Founded in 1933, the American Board of Pediatrics (ABP) is one of the 24 certifying boards of the American Board of Medical Specialties (ABMS) (http://www.abms.org/). The ABP is an independent, nonprofit organization whose certificate is recognized throughout the world as a credential signifying a high level of physician competence.
The Board of Directors (https://www.abp.org/content/board-directors) of the ABP consists of distinguished pediatricians — in education, research, and clinical practice — and nonphysicians who have a professional interest in the health and welfare of children and adolescents. The ABP strives to improve training, establishes the requirements for certification, and sets the standards for its examinations.
Certification by the ABP has one objective — to promote excellence in medical care for children and adolescents. Certification represents dedication to the highest level of professionalism in patient care. ABP certification provides a standard of excellence by which the public can select pediatricians and pediatric subspecialists. Although ABP certification is voluntary, nearly all qualified pediatricians seek this recognition.
The ABP currently awards certificates in General Pediatrics and in the following pediatric subspecialty areas:
- Adolescent Medicine
- Child Abuse Pediatrics
- Critical Care Medicine
- Developmental-Behavioral Pediatrics
- Emergency Medicine
- Hospital Medicine
- Infectious Diseases
- Neonatal-Perinatal Medicine
Certificates are awarded in conjunction with other specialty boards in the areas of:
- Hospice and Palliative Medicine
- Medical Toxicology
- Pediatric Transplant Hepatology
- Sleep Medicine
- Sports Medicine
Additionally, from 2001-2007, the ABP awarded certificates in Neurodevelopmental Disabilities.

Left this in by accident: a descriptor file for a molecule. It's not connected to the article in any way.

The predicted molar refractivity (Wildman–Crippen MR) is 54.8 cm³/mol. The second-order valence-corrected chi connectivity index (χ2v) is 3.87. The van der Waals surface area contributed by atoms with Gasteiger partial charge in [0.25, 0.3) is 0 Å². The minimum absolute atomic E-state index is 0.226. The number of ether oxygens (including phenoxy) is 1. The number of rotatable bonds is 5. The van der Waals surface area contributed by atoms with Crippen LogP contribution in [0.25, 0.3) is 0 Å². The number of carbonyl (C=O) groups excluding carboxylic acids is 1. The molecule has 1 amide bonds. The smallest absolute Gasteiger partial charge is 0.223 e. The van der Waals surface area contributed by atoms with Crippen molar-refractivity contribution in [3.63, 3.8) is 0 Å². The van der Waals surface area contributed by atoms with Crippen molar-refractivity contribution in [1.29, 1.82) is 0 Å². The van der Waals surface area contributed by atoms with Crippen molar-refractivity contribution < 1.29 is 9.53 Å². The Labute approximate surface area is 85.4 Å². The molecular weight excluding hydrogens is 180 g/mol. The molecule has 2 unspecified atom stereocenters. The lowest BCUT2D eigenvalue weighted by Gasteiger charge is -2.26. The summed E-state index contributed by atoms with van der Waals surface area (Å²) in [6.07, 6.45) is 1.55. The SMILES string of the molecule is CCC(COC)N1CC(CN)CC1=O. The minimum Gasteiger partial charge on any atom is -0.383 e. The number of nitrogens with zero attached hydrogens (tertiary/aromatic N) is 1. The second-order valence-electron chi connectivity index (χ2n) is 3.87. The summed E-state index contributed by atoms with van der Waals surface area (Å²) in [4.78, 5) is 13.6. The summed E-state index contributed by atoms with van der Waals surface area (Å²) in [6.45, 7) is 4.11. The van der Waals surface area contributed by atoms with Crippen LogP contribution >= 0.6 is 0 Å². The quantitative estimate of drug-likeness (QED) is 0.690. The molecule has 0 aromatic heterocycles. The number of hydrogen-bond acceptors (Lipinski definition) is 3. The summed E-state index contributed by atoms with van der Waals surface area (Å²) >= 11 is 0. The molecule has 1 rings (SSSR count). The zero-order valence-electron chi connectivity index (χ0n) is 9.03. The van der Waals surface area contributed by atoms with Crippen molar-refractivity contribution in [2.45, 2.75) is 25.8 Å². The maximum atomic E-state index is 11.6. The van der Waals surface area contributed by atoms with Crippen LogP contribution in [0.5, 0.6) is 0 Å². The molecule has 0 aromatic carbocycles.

What is Pediatrics?
Pediatricians practice the specialty of medical science concerned with the physical, emotional, and social health of children from birth to young adulthood. Pediatric care encompasses a broad spectrum of health services ranging from preventive health care to the diagnosis and treatment of acute and chronic diseases.
Pediatricians understand the many factors that affect the growth and development of children. They understand that children are not simply small adults. Children change rapidly, and they must be approached with an appreciation for their stage of physical and mental development.
Because the welfare of children and adolescents is heavily dependent on the home and family, the pediatrician supports efforts to create a nurturing environment. Such support includes education about healthful living and guidance for both patients and parents. Pediatricians participate in the community to prevent or solve problems in child and adolescent health care, and they serve as advocates for children and adolescents.
Pediatricians are therefore primarily concerned with the health, welfare, and development of children and adolescents. They are uniquely qualified to provide care for children because of their specialized training and concern for their well-being. Pediatricians achieve their competency through training, experience, and continuing education.
Some pediatricians choose to focus their practice in one area of pediatrics. These physicians pursue additional training in a subspecialty. For example, pediatric cardiologists are pediatricians who subspecialize in diseases of the heart.
Most board-certified pediatricians are members of the American Academy of Pediatrics (AAP) (http://www.aap.org/). Physicians who have attained full membership are called "fellows" of the AAP and are entitled to use this designation in all formal communications such as certificates, publications, business cards, stationery, and signage. Thus, "John Doe, MD, FAAP" is a fellow of the AAP. Being a fellow of the AAP and being ABP board-certified are two different designations.